• What is the connection between high IgG antibody levels and symptoms? Population studies have shown that two people with similar IgG antibody levels against foods may have quite different levels of symptoms. This is also true of many medical parameters. So there is no directly predictable score that correlates clearly with symptoms. The goal is to use the test to design an individualized Elimination  Diet. It is this diet and the later Re-challenge that makes the connection between exposure and symptoms clear. However, in general terms, a research study in Austria in obese adolescents found a correlation between antibody scores and circulating levels of C-Reactive Protein, a measure of inflammation. CRP scores also don't directly correlate with symptoms, but they are a good predictor of future ill health. The theory of how the IgG antibodies lead to symptoms is as follows: If there are high levels of IgG antibodies, these antibodies attach to the offending food proteins to form an Antigen-Antibody complex. These complexes are usually eliminated by other cells in the immune system. However, when the immune system is overloaded, these insoluble molecules become deposited in various areas of the body, such as the head, lung tissue, gastro-intestinal tract, skin and joints where they produce symptoms such as headaches, asthma, irritable bowel syndrome, eczema and rashes, and arthritis. These complexes have been demonstrated in patients with cow’s milk related colitis. Even people without food intolerances can have an understanding of this type of reaction as similar complexes build up during severe infection - for example the IgG antigen-antibody complexes produced by a bad flu or cold may also involve joint pain, gastro-intestinal symptoms, clouded thinking, itchy or sore eyes and many other symptoms. Do I need to re-test after changing my diet?Generally no. After testing, carrying out an Elimination Diet (for 3 months) and then carefully re-exposing yourself to the foods (to learn how you react), you will generally have a good idea of what foods do to you. This will help you identify if other foods later begin to affect you. You'd only re-test if you can't work out what is causing food-related symptoms. I have recently tested a lady, a very conscientious lady, who suffers from coeliac disease. She is careful and thorough, but her results still showed up a moderately strong level of antibodies against gluten (if she was gluten-free there should be none). As she knows her foods and generally enjoys excellent health, we were surprised. We did the test as she had been suffering gastro-intestinal symptoms and debilitating joint pain but hospital tests had not detected the cause. When we discussed the gluten result, she mentioned that she'd recently begun eating a new gluten-free bread - which was perhaps not as gluten-free as claimed. I referred her to a nutritional therapist who made a number of changes and prescribed a number of supplements. 3 months later, she is - almost - as good as new. However, while she dropped the new bread, we're still not absolutely sure what the gluten source was.  If I have a strong reaction to dairy, can I still take skim milk or yoghurt?Unfortunately no. The reaction is to the protein. And even though the protein mix is a bit different in different forms of dairy products, they still contain the main reacting proteins casein anβ-lactoglobulin. A recent study in the USA also showed that reaction to cooked or otherwise processed foods tends to be stronger than to the raw version. Equally, you might cross-react with milk proteins from other mammals such as goats or sheep.If I have a strong reaction to gluten, does that mean I am coeliac?While coeliacs - who are still eating gluten - will show antibodies against gluten when tested by Food Detective, coeliac disease is a very special form of gluten intolerance. Most people who are gluten-intolerant are not coeliac. It is not always easy to recognize a coeliac. The traditional image is of someone who is gaunt and malnourished, but nowadays many coeliacs are of normal weight, or even overweight. It's often diagnosed after other problems appear, such as infertility, underactive thyroid, or anaemia. The Nutricentric Shop has a quick and reliable coeliac screening kit which can confirm if you are coeliac. Contact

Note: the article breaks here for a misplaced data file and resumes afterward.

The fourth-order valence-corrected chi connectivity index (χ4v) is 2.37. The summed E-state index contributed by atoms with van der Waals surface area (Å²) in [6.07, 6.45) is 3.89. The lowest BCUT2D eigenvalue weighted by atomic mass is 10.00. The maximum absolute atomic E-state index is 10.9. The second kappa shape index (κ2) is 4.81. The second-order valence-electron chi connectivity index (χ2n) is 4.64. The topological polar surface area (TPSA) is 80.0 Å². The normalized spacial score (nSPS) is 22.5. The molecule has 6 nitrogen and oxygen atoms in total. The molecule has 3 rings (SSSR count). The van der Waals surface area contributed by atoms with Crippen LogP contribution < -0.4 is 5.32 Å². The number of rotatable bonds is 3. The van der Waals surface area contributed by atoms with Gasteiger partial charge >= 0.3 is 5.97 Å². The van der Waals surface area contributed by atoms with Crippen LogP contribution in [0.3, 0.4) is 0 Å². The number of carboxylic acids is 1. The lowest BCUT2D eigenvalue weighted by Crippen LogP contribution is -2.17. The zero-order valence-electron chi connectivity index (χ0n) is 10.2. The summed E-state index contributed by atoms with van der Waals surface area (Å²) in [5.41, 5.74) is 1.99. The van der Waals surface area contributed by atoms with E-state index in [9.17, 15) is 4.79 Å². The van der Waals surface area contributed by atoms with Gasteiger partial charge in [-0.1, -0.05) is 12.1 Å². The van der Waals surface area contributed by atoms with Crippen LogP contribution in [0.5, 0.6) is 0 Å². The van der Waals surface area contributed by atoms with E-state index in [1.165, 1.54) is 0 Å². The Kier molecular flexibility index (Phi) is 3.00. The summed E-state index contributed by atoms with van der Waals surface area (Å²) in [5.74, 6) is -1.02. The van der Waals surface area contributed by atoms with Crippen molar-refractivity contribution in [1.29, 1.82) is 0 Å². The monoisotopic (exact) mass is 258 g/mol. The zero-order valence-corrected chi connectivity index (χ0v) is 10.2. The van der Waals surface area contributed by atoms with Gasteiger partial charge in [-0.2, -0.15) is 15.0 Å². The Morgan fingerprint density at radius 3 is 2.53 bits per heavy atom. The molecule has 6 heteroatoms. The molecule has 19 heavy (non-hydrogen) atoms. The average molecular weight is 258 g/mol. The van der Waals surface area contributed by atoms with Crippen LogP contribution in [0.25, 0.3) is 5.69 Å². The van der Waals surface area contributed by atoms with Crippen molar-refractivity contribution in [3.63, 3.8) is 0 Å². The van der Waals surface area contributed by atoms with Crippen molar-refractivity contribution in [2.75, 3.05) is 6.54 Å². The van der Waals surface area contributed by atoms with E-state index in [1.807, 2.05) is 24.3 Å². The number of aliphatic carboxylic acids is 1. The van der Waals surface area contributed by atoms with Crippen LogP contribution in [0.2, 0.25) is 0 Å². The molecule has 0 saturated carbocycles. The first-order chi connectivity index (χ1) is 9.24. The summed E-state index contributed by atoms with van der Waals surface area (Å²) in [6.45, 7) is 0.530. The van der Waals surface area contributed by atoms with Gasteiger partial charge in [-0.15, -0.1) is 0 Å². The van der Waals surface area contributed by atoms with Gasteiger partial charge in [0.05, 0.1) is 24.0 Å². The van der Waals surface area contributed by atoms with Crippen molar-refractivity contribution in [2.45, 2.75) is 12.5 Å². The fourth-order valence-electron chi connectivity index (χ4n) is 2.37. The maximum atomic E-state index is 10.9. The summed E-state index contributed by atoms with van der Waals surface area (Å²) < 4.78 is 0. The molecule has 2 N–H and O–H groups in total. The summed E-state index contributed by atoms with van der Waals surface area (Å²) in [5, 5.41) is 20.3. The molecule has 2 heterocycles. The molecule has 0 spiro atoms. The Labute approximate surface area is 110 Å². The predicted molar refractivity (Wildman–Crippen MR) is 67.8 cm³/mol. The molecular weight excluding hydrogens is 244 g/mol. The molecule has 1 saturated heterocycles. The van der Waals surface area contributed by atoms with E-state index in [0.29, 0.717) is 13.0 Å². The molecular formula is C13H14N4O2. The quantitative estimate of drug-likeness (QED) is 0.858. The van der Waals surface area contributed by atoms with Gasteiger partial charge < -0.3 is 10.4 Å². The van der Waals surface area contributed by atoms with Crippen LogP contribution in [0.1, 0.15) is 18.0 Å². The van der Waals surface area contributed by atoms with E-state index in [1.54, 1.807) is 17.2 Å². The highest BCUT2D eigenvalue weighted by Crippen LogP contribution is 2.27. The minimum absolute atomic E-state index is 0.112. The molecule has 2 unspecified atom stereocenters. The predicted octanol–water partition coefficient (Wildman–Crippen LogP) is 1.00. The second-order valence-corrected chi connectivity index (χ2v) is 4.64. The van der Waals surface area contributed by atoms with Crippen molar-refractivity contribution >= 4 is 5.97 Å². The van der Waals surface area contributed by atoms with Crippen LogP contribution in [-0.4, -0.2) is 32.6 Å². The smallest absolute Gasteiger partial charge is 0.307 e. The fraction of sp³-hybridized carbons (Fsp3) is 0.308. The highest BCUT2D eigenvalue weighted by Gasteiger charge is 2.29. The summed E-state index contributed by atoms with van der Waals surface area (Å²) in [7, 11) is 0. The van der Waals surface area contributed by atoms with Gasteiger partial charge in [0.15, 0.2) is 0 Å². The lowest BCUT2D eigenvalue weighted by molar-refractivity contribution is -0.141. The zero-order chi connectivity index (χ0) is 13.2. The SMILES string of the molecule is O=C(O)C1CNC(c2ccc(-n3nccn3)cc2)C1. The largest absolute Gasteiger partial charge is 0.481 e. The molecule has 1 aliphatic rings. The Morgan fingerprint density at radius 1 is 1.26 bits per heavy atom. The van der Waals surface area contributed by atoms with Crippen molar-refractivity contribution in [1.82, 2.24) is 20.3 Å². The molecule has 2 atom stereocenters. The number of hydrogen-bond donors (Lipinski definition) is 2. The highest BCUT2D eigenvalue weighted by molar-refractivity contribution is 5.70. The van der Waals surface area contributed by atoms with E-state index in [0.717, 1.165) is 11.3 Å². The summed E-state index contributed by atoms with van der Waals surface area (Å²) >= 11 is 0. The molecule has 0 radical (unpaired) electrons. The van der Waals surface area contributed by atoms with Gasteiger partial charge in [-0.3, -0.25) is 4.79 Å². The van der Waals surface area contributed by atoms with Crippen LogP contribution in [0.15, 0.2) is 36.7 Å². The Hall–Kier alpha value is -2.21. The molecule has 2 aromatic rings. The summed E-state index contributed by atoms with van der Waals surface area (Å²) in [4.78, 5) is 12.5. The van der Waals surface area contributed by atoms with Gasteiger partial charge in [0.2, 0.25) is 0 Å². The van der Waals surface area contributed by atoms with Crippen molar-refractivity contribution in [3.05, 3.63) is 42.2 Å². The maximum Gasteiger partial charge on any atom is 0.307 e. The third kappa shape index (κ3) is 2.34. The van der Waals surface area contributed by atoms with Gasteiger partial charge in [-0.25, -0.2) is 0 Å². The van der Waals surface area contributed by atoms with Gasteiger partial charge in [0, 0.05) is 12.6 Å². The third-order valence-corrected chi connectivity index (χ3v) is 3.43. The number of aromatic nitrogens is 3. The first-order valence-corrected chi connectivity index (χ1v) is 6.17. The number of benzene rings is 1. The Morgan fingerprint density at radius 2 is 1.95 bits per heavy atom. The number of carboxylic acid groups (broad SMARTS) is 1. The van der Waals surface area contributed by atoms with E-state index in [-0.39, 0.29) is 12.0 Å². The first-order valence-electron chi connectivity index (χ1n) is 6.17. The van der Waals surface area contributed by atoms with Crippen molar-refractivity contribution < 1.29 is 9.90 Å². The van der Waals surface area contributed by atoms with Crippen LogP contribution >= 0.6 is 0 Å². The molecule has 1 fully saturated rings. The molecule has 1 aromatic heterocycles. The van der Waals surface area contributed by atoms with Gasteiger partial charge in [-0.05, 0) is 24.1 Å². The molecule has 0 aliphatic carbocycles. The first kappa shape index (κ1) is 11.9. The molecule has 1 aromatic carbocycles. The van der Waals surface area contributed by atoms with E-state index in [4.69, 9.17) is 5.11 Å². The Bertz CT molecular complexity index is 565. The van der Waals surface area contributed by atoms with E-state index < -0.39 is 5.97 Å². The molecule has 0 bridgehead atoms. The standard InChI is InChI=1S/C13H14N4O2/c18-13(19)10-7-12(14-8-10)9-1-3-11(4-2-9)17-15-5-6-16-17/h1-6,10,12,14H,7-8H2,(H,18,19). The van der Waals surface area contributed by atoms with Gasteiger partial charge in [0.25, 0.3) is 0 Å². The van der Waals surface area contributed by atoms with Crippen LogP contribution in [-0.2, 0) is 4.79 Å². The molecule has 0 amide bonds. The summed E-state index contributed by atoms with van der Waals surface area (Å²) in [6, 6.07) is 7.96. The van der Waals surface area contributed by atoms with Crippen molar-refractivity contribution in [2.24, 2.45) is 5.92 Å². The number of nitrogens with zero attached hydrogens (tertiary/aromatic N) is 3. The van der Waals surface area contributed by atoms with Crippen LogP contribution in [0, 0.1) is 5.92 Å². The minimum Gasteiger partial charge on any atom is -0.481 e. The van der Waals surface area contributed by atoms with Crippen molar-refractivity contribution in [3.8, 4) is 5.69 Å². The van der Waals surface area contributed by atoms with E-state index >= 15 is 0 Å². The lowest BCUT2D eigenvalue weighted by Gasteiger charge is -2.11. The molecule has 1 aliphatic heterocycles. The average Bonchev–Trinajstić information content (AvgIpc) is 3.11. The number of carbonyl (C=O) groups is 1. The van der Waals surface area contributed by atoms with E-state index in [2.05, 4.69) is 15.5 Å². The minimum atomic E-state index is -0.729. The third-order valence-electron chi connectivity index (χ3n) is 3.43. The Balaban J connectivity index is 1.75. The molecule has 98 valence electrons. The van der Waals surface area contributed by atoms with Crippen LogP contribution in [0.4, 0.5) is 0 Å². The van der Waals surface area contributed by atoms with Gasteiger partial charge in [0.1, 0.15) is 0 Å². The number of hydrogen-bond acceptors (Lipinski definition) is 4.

• How do I buy Food Detective? Please first register with us by e-mailing. We can then sell to you with payment by cheque, internet credit card payment or Paypal (you can also order directly on the website).